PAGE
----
We're learning to be selfish, my tween-ager and I.
I know you're asking why considering that kids (and some adults too, if we’re being honest) have the propensity to believe they are the sun and the rest of us are mere planets revolving around them.
Selfishness is just a built-in perk of being human.
Our job as parents is helping these tiny Napoleons unlearn this built-in perk. So we cajole them with catchy tunes into cleaning house. We involve them in team sports. We make nice with other parents with whom we’d never otherwise give time of day as we plunk them into playgroups; and we coordinate one-on-one playdates with other kids like the President’s scheduling secretary.
If we do our job well, and I think most of us do, kids understand they are part of something larger than themselves, and soon, they understand what it means to pull together as a team.
Nice job, Us.
But how does everything we’ve taught the now recovering Napoleons play out during the post-Barney-the-Annoying-Purple-Dinosaur-Talking-Too-Loud-All-The-Time-Dora-the-Explorer time commonly known as The Tween Years? That special time when their hormone-clogged pendulums swing off tempo between the learned need to pull together as a team and the innate need to just be who they are, regardless of the team’s or anyone else’s pull.
A Case Study
Well, this isn’t exactly a case study, just my experience with my eleven year old daughter. Her litany about a certain group of girls’ pull was the accompaniment on our commute to day camp:
They say I’m a tom boy because I like drawing anime and I’m not into make-up or One Republic.
I silently thanked God. She’s a talented artist, and with her eyelashes, she’ll never need to buy mascara, and her musical leanings have saved our ears from the whine of bubblegum pop.
The "Tom Boy's" Art.
…and they say I don’t sound like a girl because (using her best Valley Girl Speak) I don’t sound like, like, all…well, ya’ know. (punctuated by a hair flip)
I added a prayer of thankfulness that she doesn’t sound like a moron when she talks.
But I knew she was riding that pendulum: needing to heed the pull, yet wanting to be herself.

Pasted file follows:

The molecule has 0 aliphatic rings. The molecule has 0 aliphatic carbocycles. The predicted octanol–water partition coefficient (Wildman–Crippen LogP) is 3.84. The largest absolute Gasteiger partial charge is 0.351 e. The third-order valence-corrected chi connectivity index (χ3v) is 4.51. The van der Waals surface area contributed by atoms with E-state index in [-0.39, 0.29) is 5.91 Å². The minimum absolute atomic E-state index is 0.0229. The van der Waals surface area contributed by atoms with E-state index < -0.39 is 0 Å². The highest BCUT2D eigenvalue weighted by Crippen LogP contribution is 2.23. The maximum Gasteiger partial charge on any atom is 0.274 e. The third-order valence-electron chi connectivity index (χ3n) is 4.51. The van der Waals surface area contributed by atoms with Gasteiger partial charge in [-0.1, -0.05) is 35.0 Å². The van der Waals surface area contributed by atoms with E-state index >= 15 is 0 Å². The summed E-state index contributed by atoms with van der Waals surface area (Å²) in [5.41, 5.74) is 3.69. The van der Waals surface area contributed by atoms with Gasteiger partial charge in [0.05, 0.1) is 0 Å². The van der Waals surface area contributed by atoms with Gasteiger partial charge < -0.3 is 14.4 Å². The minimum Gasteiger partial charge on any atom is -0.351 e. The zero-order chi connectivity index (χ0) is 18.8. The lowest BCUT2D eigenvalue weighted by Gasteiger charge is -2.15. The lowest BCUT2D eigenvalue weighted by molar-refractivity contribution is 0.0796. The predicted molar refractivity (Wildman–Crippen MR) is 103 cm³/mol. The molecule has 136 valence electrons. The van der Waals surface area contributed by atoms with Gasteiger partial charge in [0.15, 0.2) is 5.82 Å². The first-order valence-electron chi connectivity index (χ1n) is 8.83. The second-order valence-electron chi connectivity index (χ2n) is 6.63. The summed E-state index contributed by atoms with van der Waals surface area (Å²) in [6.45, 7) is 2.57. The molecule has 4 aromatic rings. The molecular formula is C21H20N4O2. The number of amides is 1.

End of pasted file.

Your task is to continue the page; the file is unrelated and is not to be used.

Every time I nudged her to be a team player, each time we talked about cooperation and every applause I meted out for sharing, deferring or giving preference in a playgroup flashed in my mind’s eye and rang tinnily in my ears.
You know, there is something you can do. This is really in your control.
For the first time in a long time, I had her full attention.
You can change. Seriously -- it’s all your face, your likes, your voice. CHANGE.
A puzzled look.
Think before you speak and decide that you’re going to make your voice higher -- like when you sing. Start using “like” and “awesome” maybe even throw in an “um” or two. Chew gum and make it pop in between phrases. It’s simple.
Her mouth hung open.
And the drawing anime thing? Stop. Just give it up. Start doodling butterflies, flowers and hearts. Ditch Cold Play and start listening to One Republic or some other pretty boy pop group. Honey, you got this: it’s all within your control.
You can do what they want you to do.
You can be who they want you to be and you’ll never get a question again.
It was the lesson of cooperation, deferring for the greater good and pulling together all over again. Somehow, in this instance it didn’t ring true and it was written on her now solemn face.
But...but...I won’t be happy.
Yeah, but they’ll stop asking questions if you change, am I right? Makes sense, doesn’t it?
It makes sense, but I’d rather be happy.
Then you listen to yourself. The things those girls pick at, that’s what makes you you. You could change to make them happy, but then you won’t be you and you certainly won’t be happy. Now is the time for you to be selfish...and it’s perfectly okay.
And there ended the lesson.
Talking to Myself
Our little conversation was as much for myself as it was for her.
How many times have I found myself at one of those after work glad-handing events where people are more concerned with what I do instead of who I am?
How many times have I played that uncomfortable game of feigning interest in the most non-interesting of topics in the interest pulling together as a team?
How many times have I done the song and dance act to make everything appear rosy to folks who have little to no bearing on my life, my happiness or general well-being?
But I was being unselfish, and that’s got to count for something, right? The only something it counted for was the slow chiseling away of the person I am, leaving everyone -- except me -- happy.
It’s taken five years shy of fifty years old for me to learn this lesson and learn it well.
I’m just hoping our little daycamp conversation will help my daughter understand the value of selfishness sooner than I did.
Rochelle Fritsch from The Late Arrival...Finding out everyday that sometimes, late is right on time.
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